Music writers liken Thank Me Later to Kanye West's 808s & Heartbreak.[27][28][29] Nathan Rabin of The A.V. Club writes that, "musically, Drake favors warm washes of synthesizers that create a melancholy, fragile mood redolent of 808s & Heartbreak."[29] Comparisons are also drawn to Man on the Moon: The End of Day by Kid Cudi, a protégé of West.[20][27] By contrast, Joshua Ostroff of The Globe and Mail feels that Thank Me Later '​s "emotional navel-gazing lacks West’s often-suffocating self-pity and offers a proper synthesis of rap and R&B."[24] Jeff Weiss of the Los Angeles Times views that the album ignores West's celebratory side "in search of anthems for the easily alienated."[30]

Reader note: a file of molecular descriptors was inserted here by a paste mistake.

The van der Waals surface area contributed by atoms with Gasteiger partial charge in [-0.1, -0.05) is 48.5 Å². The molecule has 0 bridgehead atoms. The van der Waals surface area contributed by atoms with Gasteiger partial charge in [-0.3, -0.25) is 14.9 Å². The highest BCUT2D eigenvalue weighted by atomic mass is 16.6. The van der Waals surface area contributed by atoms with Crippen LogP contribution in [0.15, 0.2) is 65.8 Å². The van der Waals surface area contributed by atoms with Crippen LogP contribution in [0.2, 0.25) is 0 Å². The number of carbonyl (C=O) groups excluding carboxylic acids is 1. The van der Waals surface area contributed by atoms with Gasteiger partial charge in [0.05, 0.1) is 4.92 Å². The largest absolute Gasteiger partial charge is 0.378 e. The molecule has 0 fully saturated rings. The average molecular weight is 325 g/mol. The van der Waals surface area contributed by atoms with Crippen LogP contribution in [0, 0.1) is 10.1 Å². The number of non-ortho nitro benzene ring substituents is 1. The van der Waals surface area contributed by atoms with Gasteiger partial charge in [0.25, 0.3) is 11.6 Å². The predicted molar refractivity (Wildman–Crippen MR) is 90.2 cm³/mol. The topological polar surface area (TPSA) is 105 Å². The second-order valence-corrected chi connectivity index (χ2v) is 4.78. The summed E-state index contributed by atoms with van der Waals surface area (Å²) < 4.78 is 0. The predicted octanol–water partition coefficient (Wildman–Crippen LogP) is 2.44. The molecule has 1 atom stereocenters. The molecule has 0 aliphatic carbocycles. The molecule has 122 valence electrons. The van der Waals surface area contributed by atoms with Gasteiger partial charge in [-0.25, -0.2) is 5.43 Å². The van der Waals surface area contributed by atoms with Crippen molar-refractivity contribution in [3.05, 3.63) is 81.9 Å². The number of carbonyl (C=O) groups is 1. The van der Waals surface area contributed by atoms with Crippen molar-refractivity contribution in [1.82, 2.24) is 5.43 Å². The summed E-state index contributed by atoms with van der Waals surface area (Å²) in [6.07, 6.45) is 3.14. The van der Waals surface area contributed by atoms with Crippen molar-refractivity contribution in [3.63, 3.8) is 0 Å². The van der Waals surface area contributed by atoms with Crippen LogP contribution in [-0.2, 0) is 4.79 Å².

Songs[edit]

The guilt-ridden song exemplifies the album's "conflation of the glam-ridden and the everyday".[31]

Drake croons in couplets on the sloppily sentimental, effects-heavy track.[31]

Problems playing these files? See media help.